UK debt now so big it could overshadow country’s entire economy | City & Business | Finance


Public sector borrowing approached £30billion last month in a dramatic overshoot of the Government’s fiscal watchdog’s predictions. Driven by energy bill support measures and inflation-linked debt, the Treasury forked out the second-highest amount in interest payments to its creditors on record. Express.co.uk has plotted the graphs to see just how much the country is on the hook.

Chancellor Jeremy Hunt commented: “Right now we are helping millions of families with the cost of living, but we must also ensure that our level of debt is fair for future generations.

“We have already taken some tough decisions to get debt falling, and it is vital that we stick to this plan so we can halve inflation this year and get growth going again — creating better-paid jobs across the country.”

The borrowing figure came in at almost £10billion over the £17.6billion forecast in November by the Office for Budget Responsibility (OBR), the Government’s independent fiscal advisors.

As a result, public sector net debt excluding public sector banks climbed to £2,503.6billion during the month – around 99.5 percent of the UK GDP. Outside of the height of the pandemic in early 2020, Government debt has not exceeded the country’s annual economic output since 1963.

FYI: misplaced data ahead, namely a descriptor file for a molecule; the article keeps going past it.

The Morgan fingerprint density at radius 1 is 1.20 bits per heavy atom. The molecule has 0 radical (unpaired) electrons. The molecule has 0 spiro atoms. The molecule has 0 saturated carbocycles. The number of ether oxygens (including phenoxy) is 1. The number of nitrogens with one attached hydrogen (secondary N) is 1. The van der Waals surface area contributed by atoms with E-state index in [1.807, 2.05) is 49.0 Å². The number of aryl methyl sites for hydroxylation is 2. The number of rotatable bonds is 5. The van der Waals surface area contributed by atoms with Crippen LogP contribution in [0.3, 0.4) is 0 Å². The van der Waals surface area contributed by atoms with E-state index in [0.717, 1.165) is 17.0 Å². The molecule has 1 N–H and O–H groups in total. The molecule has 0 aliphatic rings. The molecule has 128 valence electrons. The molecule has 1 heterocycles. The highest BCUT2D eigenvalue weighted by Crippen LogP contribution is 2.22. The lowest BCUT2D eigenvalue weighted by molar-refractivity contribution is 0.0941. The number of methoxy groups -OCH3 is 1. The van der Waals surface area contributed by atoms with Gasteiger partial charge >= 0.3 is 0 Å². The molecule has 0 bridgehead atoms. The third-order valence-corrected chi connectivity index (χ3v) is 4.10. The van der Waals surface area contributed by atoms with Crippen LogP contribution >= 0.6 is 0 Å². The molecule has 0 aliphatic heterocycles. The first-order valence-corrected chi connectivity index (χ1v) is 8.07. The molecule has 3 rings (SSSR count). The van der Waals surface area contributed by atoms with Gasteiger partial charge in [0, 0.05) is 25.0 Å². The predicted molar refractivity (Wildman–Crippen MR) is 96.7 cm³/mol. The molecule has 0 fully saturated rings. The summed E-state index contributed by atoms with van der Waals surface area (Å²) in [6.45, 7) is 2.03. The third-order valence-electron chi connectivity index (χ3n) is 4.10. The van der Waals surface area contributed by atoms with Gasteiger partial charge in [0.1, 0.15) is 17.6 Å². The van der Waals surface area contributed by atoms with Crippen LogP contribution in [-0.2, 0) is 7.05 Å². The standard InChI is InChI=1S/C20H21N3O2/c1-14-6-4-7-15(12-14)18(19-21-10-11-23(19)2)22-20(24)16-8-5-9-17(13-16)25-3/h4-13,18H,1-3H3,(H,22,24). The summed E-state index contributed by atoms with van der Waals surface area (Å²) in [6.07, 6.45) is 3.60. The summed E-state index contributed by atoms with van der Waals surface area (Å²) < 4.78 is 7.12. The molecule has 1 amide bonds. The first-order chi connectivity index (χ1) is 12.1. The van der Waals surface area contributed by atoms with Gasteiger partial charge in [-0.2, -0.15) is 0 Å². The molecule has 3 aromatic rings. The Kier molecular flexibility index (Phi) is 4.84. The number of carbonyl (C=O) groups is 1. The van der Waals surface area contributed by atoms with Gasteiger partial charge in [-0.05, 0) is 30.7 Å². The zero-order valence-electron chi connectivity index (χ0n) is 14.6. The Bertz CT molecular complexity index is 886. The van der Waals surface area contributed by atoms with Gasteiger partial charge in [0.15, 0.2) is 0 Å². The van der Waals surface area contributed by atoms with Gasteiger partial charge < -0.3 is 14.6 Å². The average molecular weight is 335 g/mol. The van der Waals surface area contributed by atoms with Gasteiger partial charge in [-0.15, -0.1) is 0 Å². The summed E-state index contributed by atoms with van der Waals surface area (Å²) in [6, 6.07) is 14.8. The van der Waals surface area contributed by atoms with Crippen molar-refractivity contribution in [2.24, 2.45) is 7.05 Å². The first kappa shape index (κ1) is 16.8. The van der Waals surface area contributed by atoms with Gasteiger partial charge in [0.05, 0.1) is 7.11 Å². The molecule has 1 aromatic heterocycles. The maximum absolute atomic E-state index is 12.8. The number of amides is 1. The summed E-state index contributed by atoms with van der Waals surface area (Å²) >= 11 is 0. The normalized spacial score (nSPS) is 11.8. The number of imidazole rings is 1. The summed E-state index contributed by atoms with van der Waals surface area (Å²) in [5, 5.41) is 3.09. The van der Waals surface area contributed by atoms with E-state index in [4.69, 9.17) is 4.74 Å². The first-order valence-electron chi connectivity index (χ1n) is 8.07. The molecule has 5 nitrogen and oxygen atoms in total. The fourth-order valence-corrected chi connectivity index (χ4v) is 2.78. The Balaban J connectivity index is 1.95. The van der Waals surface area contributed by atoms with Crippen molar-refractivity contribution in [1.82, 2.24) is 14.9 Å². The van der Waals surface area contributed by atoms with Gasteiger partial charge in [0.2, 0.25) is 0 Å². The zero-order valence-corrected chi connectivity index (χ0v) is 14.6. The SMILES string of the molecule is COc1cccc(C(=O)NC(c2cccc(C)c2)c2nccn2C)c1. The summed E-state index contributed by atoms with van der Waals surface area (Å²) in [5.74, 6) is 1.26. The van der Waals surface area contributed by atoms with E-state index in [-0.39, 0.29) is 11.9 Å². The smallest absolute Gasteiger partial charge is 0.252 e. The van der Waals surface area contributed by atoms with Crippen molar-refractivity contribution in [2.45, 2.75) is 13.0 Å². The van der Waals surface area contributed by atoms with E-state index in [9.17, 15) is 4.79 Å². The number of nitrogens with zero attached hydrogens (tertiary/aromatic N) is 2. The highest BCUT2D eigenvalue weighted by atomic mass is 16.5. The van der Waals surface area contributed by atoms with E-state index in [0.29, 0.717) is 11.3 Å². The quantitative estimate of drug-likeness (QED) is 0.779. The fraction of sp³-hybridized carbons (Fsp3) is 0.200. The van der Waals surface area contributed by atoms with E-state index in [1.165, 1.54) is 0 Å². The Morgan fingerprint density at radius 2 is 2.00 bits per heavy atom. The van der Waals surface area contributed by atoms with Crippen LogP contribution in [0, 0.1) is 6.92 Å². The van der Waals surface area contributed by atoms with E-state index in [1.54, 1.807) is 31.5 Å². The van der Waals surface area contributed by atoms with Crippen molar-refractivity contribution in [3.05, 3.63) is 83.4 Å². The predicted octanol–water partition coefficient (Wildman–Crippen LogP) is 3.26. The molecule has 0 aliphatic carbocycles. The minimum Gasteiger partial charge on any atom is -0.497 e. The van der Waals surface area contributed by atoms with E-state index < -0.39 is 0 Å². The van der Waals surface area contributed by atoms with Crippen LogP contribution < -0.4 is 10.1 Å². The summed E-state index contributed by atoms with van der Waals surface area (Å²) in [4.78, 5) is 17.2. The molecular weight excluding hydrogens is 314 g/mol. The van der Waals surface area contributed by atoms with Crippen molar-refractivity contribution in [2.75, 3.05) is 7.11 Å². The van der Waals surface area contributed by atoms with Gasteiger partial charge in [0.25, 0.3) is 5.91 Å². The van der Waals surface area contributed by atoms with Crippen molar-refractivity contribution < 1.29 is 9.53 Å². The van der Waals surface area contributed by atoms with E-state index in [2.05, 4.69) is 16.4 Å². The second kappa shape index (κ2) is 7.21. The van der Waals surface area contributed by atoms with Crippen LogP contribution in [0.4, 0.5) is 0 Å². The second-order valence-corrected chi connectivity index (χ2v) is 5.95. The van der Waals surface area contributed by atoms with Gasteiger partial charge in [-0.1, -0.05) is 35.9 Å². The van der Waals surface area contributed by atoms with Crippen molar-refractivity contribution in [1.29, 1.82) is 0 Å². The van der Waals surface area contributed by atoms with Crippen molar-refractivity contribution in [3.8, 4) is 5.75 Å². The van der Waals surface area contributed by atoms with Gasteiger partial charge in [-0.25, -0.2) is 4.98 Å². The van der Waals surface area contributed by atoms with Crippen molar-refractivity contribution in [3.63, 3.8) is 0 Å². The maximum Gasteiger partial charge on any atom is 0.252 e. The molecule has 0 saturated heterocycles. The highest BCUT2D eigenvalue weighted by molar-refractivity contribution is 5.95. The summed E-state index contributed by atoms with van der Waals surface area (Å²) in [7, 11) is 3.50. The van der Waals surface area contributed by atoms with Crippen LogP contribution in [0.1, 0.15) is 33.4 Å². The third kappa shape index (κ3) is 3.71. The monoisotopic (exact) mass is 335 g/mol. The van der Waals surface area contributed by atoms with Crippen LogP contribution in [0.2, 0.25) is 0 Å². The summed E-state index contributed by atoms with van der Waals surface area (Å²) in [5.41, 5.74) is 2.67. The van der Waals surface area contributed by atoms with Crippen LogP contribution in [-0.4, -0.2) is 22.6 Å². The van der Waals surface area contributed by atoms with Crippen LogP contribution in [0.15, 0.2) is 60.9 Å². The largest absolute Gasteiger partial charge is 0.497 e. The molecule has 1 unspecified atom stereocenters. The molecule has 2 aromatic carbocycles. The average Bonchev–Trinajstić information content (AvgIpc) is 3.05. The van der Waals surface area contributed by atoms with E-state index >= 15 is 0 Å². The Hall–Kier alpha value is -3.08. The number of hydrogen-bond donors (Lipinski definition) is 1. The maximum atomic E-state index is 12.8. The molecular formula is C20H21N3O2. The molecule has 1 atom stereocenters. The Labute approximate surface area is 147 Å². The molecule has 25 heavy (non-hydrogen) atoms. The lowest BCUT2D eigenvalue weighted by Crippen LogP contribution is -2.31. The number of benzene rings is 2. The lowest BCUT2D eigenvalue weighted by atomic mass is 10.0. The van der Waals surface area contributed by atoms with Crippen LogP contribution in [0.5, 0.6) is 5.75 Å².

On the other hand, with around a quarter of all Government debt being in bonds index-linked to the rate of Retail Price Inflation (RPI) – a producer-level equivalent to today’s more familiar CPI – interest payments have been pulled upwards by inflation.

As a result, Government day-to-day expenditure rose by 20.8 per cent relative to last December to hit £91.2 billion this year – primarily driven by the cost of servicing public debt doubling.

However, in the first nine months of the 2022/23 financial year the public sector actually borrowed less than OBR had initially forecast – at £128.1billion the total came in £2.7billion less than planned.

Alongside November’s unexpectedly positive GDP growth and widespread consensus that inflation may finally have peaked, there is a growing sense of hope that the end may be in sight. Asked last week about his inflation outlook by the Western Mail, Bank of England governor Andrew Bailey said: “There is more optimism now that we are sort of going to get through the next year with an easier path there.”



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